ILO Turkey Office renews its call for Ratification of Violence and Harassment Convention (C190)

Speaking at the event on preventing violence in the world of work, Numan Özcan, Director of the ILO Office for Turkey, stated that social partners, private sector and civil society were already mobilized and working to implement the Convention, though not yet ratified, and practices deriving from the Convention already being introduced at work.

News | 05 April 2022
The International Labour Organization (ILO) Office for Turkey renewed its call for the ratification of ILO Violence and Harassment Convention, 2019 (No. 190) at the broad-based meeting of 31 March 2022 that it brought together social partners, private sector and civil society working to implement C190 to prevent violence and harassment in the world of work.

At the hybrid-format event “Preventing Violence against Women in the World of Work – Experience Sharing Forum” organized in Ankara by the ILO Office for Turkey, participants discussed the efforts and next steps in Turkey and in the world to implement C190 since its adoption in 2019 and prevent violence against women at work.

As a first step of the long-term process through which the ILO Office for Turkey aimed to ensure that C190 would be ratified and implemented, and stand higher on the agenda of social partners, the event served as a platform where social partners made presentations on their institutional work to have C190 implemented.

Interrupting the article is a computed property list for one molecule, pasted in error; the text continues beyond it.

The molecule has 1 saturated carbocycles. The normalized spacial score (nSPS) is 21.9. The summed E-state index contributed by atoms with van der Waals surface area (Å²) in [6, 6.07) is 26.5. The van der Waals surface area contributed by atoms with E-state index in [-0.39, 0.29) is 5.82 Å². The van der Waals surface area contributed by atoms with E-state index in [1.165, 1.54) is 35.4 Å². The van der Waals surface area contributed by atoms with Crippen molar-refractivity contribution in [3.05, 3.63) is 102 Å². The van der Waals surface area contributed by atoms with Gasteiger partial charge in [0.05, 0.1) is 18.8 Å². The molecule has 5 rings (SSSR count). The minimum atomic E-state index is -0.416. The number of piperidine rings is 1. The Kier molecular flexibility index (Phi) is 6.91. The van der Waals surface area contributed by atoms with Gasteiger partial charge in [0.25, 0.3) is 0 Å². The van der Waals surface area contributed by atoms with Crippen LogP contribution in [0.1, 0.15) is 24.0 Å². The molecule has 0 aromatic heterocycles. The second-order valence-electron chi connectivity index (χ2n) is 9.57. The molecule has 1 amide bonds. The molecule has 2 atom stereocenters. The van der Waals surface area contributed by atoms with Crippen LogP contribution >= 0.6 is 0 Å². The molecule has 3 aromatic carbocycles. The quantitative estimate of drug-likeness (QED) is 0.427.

At the meeting, experts from the Bureau for Workers’ Activities (ACTRAV) and Bureau for Employers’ Activities (ACT/EMP) of ILO HQ Geneva provided insights on the roles of workers’ and employers’ organizations in countries that ratified C190.

“Convention, a significant instrument in preventing violence and harassment against women”

Delivering the opening remarks for the event, Numan Özcan, Director of the ILO Office for Turkey, noted that adopted in the Centenary of ILO, C190 was the first ever international treaty addressing violence and harassment in the world of work, and emphasized the importance for Turkey to ratify the Convention.